At daybreak, Ellie Parker regularly skins up the mountain with her father to get some ski runs in. In early May, they ran into some unexpected visitors. Cresting a ridge on Colorado’s Aspen Highlands resort, Parker spotted six mountain goats dotted across the ski slope, calmly gazing at her. After a few moments, the herd meandered over to a red rocky cliff and scaled the boulders. Parker has been skiing here for 24 years, and she’s never seen mountain goats in the middle of the ski resort.
Throughout lockdown, stories have been circulating of wildlife profiting from the hiatus in human activity. In Colorado, bears and coyotes were spotted wandering downtown streets. In the valley, local residents were warned to keep their pets leashed because there have been more reported sightings of mountain lions and black bears.
For activists and scientists concerned about the impact of the ski industry on wildlife, such sightings are bittersweet; as lockdowns ease, these wild animals will again be constrained by human activity.
There is a certain threshold of human activity that many species of wildlife can tolerate. Grooming ski runs has been shown to disturb lizard habitats in Australia. Capercaillie and black grouse in the Alps show elevated levels of stress near ski resorts and off-piste routes. But here in Colorado, there is an attitude to wilderness that might help solve a conservation problem in mountains thousands of miles away – in central Italy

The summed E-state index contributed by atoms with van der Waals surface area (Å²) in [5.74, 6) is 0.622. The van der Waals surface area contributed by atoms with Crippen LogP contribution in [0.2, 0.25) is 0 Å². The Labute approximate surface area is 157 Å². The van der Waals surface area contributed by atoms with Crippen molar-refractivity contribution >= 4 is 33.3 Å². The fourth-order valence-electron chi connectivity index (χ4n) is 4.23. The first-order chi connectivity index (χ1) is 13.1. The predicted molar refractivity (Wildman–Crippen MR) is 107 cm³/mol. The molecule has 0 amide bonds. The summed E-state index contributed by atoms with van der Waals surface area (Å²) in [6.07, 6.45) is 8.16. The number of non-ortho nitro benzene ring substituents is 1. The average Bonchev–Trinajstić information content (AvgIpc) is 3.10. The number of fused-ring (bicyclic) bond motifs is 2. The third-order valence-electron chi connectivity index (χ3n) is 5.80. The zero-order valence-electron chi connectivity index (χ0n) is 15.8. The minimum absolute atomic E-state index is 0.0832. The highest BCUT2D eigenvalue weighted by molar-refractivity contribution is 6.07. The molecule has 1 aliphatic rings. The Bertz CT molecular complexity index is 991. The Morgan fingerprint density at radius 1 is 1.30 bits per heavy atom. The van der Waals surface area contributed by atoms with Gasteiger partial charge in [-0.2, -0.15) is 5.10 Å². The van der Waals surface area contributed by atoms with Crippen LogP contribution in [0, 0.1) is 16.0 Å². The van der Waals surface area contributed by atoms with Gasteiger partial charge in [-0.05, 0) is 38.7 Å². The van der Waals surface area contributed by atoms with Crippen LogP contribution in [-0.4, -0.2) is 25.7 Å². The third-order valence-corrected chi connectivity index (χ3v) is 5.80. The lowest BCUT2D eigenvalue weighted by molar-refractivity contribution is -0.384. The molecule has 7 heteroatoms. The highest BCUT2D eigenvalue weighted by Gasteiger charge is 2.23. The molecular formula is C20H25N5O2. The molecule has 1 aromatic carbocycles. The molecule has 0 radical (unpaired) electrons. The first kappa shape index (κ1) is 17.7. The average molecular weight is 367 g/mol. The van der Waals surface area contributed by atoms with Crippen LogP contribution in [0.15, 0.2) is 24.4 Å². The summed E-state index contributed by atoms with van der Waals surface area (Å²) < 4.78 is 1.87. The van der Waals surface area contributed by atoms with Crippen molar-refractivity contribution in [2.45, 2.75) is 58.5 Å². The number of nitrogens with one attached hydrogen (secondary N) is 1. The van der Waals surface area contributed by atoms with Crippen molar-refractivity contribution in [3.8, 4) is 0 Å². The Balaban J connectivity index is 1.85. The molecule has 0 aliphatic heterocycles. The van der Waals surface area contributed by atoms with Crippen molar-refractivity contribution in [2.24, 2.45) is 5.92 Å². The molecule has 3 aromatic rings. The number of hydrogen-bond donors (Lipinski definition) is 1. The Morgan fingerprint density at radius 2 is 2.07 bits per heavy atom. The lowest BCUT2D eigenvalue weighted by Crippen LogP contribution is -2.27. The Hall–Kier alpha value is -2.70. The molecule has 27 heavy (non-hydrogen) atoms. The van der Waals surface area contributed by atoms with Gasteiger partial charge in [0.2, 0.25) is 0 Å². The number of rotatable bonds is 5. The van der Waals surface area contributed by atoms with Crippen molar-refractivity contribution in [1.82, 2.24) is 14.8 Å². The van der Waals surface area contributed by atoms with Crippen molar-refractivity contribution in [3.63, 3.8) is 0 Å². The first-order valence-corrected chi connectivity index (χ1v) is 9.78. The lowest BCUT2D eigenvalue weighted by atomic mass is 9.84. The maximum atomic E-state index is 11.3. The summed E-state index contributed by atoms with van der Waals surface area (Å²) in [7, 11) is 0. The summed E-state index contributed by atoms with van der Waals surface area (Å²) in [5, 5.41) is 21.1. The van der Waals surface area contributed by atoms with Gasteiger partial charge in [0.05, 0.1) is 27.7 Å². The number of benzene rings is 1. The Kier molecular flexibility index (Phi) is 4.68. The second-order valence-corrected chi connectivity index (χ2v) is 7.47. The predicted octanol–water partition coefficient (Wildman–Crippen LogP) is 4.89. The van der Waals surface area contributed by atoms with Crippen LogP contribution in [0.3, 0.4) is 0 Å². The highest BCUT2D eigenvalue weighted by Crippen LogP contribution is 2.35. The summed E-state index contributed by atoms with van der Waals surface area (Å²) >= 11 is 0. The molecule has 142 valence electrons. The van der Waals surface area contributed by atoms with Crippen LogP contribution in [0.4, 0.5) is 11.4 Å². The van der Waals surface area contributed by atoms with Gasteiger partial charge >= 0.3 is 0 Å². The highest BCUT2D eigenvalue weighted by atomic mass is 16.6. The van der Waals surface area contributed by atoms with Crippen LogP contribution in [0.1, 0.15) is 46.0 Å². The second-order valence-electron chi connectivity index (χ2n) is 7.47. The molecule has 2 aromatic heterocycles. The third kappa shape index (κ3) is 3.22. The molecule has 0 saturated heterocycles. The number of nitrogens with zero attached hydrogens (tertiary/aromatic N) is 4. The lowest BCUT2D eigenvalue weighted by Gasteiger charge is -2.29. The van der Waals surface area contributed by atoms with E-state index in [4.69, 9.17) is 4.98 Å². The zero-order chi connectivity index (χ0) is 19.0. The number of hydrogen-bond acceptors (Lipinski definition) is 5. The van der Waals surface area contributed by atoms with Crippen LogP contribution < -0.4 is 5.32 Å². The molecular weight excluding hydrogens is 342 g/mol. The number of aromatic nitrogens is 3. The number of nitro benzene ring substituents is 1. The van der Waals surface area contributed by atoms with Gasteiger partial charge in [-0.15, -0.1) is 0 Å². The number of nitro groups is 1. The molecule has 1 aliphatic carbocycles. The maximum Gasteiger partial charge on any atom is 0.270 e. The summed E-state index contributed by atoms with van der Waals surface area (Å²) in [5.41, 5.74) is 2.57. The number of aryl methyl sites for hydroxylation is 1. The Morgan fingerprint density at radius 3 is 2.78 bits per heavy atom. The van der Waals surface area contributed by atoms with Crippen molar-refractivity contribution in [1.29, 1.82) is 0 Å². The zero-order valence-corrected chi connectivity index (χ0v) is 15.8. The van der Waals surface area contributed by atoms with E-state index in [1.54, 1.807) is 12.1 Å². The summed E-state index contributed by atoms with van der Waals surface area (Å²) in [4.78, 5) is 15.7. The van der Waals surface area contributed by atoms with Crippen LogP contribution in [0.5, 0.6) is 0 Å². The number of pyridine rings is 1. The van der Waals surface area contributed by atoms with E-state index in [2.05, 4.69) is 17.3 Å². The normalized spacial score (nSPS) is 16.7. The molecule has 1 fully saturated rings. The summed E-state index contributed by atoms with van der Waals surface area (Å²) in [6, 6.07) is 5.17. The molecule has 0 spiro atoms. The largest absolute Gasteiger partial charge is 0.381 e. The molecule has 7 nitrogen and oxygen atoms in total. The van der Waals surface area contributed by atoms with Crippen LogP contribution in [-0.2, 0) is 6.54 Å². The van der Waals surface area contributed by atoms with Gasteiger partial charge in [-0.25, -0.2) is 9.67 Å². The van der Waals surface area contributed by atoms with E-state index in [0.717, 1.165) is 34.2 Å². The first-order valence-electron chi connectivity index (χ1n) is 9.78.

An Apennine problem
A case in point comes not from Colorado but from a ski resort expansion in Italy’s Apennine Mountains, on the doorstep of a critically endangered bear: the Marsican brown bear. The Central Apennines, which run nearly the length of the Italian peninsula, are home to the only 50-60 wild Marsican brown bears known today. Four planned ski resort development projects have been proposed within their habitat.
Many species of wildlife become stressed if they come into too much contact with mountain recreationalists (Credit: Getty Images)
One of them, the Ovindoli Monte Magnola ski resort in the Sirente Velino Regional Park of Abruzzo, intends to add seven new connected ski slopes. The project would fragment the special conservation zone for the bear, says Mario Cipollone, project manager for Salviamo l'Orso – a conservation association dedicated to protecting the Marsican brown bear.
They say “cherish the bear”. On the other hand, they do whatever possible to boost the economy – Mario Cipollone
About a two-hour drive northwest of Monte Magnola, another project – the expansion of the Monte Terminillo ski resort – has been opposed by environmentalists for more than a decade. The project would link the existing resort at Terminillo with the slopes on Campo Stella and add new runs and lifts. Terminillo Mountain is “a very important stepping-stone for the bear” to reach its habitat in Gran Sasso National Park, Cipollone says. The expansion would cut through an area where scientists have spotted Marsican brown bears and other protected wildlife animals such as the Apennine wolf and the Ursini’s viper.
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Two years ago, the region of Lazio’s Environmental Assessment Committee rejected a similar development on conservation grounds. Cipollone argues that the latest proposal for Terminillo expansion still lacks the changes needed to protect wildlife. “They say ‘cherish the bear’. On the other hand, they do whatever possible to boost the economy,” he says.